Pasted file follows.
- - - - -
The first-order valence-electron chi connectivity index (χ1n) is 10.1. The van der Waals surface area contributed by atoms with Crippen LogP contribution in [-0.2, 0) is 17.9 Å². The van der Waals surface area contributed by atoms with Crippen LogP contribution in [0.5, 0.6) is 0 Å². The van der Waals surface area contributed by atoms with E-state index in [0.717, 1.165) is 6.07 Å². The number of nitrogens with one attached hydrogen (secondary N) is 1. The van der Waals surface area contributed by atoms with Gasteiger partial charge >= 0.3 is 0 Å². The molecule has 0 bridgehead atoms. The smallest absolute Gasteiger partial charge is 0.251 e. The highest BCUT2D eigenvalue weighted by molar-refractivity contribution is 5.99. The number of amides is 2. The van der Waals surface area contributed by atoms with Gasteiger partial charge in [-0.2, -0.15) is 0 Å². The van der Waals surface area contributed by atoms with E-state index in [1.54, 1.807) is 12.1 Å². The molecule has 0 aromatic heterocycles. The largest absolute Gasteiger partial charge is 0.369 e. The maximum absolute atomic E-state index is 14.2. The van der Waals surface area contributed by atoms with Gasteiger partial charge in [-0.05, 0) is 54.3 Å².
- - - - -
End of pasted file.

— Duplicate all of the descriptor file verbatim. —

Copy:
The first-order valence-electron chi connectivity index (χ1n) is 10.1. The van der Waals surface area contributed by atoms with Crippen LogP contribution in [-0.2, 0) is 17.9 Å². The van der Waals surface area contributed by atoms with Crippen LogP contribution in [0.5, 0.6) is 0 Å². The van der Waals surface area contributed by atoms with E-state index in [0.717, 1.165) is 6.07 Å². The number of nitrogens with one attached hydrogen (secondary N) is 1. The van der Waals surface area contributed by atoms with Gasteiger partial charge >= 0.3 is 0 Å². The molecule has 0 bridgehead atoms. The smallest absolute Gasteiger partial charge is 0.251 e. The highest BCUT2D eigenvalue weighted by molar-refractivity contribution is 5.99. The number of amides is 2. The van der Waals surface area contributed by atoms with Gasteiger partial charge in [-0.2, -0.15) is 0 Å². The van der Waals surface area contributed by atoms with E-state index in [1.54, 1.807) is 12.1 Å². The molecule has 0 aromatic heterocycles. The largest absolute Gasteiger partial charge is 0.369 e. The maximum absolute atomic E-state index is 14.2. The van der Waals surface area contributed by atoms with Gasteiger partial charge in [-0.05, 0) is 54.3 Å².